Will 2017 be the year of the MVNO – or was that last year?

Written by on November 30, 2016 in Opinion with 1 Comment
Inked Pixels / Shutterstock.com

Inked Pixels / Shutterstock.com

We have been discussing the increasing potential of the MVNO for many years now. Our most popular article of all time is one written almost four years ago entitled ‘five things that make operating an MVNO tough to do’, (except in those days we put Every Word in Capitals).

The development of the MVNO market has been a quiet one, but a sure one. Unlike some, more volatile, trends, a new brand, targeting a particular segment is a good bet.

And with the devices that we carry around on a daily basis, the possibilities increase hugely. As guest Robert Machin wrote just last month, ‘fact is, the phone is just a platform for delivering services’.

He goes on to present several examples of the potential to address specific market segments. Clubs and associations with large memberships will benefit from specific news and offers, and high end supermarkets and financial publications are all examples where success is being achieved.

Some incumbent telcos have gone down the MVNO route as well. O2’s giffgaff and AT&T’s Cricket, for example. Setting up an MVNO makes perfect for incumbents, of course. It is the sensible way of dealing with the inefficiencies and high cost of legacy. Leave it and move on.

It also allows telcos to revolutionise their customer service operations, which, by and large are in a desperate state.

It comes as a small surprise that MVNOs are being launched by ‘next door neighbours’. Today sees two announcements.

First, Sky in the UK, with 11 million customers is becoming a quad player and launching an MVNO (one of the worst kept secrets in the industry). Their customers, according to CEO Stephen van Rooyen, want flexibility in their mobile data usage, and he plans to give it to them by allowing customers to ‘piggy bank’ data into the next month. A customer base of 11 million will also come in handy and the company will allow free calls between existing customers.

Second, Swiss retailer, Migros is launching M-budget to deliver ‘flexible service options for cost conscious customers’. The company is being supported by Swisscom, who, in turn, is being supported by real-time provider Matrixx Software.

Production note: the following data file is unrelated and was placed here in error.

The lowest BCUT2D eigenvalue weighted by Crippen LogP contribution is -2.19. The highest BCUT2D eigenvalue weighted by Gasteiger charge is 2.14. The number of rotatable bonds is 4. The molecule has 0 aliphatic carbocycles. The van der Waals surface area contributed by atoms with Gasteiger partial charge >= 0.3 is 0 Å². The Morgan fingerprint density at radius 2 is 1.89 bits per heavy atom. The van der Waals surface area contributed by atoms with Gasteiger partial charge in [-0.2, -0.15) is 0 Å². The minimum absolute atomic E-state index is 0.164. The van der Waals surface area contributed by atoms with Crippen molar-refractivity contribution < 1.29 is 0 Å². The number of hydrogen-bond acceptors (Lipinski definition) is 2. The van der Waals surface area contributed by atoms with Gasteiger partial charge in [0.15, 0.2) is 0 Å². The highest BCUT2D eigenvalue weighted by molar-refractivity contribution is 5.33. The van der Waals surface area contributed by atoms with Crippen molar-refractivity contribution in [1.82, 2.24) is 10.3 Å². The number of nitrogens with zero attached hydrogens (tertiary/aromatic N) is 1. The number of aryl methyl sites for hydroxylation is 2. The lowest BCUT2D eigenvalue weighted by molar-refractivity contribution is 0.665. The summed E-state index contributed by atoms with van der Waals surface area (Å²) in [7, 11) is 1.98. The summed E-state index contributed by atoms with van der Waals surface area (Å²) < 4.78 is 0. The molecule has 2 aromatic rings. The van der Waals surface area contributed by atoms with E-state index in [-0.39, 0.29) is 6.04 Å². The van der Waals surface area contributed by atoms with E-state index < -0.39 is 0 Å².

Once you start thinking about how many MVNOs there could be, it is hard to stop. As the IoT and connected everything becomes an embedded part of our lives, almost every supplier becomes a potential MVNO. Car makers, for instance, now have access to an incredible array of data on their customers, who might well be tempted by a BMW or Mercedes offering.

The problem, of course, is that the market could become a very crowded one, and very fragmented. If this trend continues, then the ramifications for telcos could be seismic. In fact, it could turn the consumer business model on its head, as Machin says.

Soon, the term MVNO, along with ‘IoT’, could disappear, as they both become ‘business as usual’.

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Alex Leslie

About the Author

About the Author: Alex was Founder and CEO of the Global Billing Association (GBA), a trade body focused on the communications sector. He is a sought after speaker and chairman at leading industry conferences, and is widely published in communications magazines around the world. Until it closed, he was Contributing Editor, OSS/BSS for Connected Planet. He is publisher of DisruptiveViews and previously BillingViews. .

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  1. Avatar Bob Machin says:

    ‘Incumbent MVNOs’ or ‘second brands’ are also an excellent way for the long-established Telco to turn a different face to the market and hoover up customers for whom the main brand would have had no particular appeal. Giffgaff is a perfect example – an image and approach that is highly differentiated, not just from the market in general but from its Telefonica parent.
    Not sure I agree with the overlap between MVNO and IoT. I read this a lot, but having thought about it a bit recently, it seems to me that the relationship between a Telco and an IoT ‘player’ is likely to be less wholesale, more a bespoke enterprise customer relationship.

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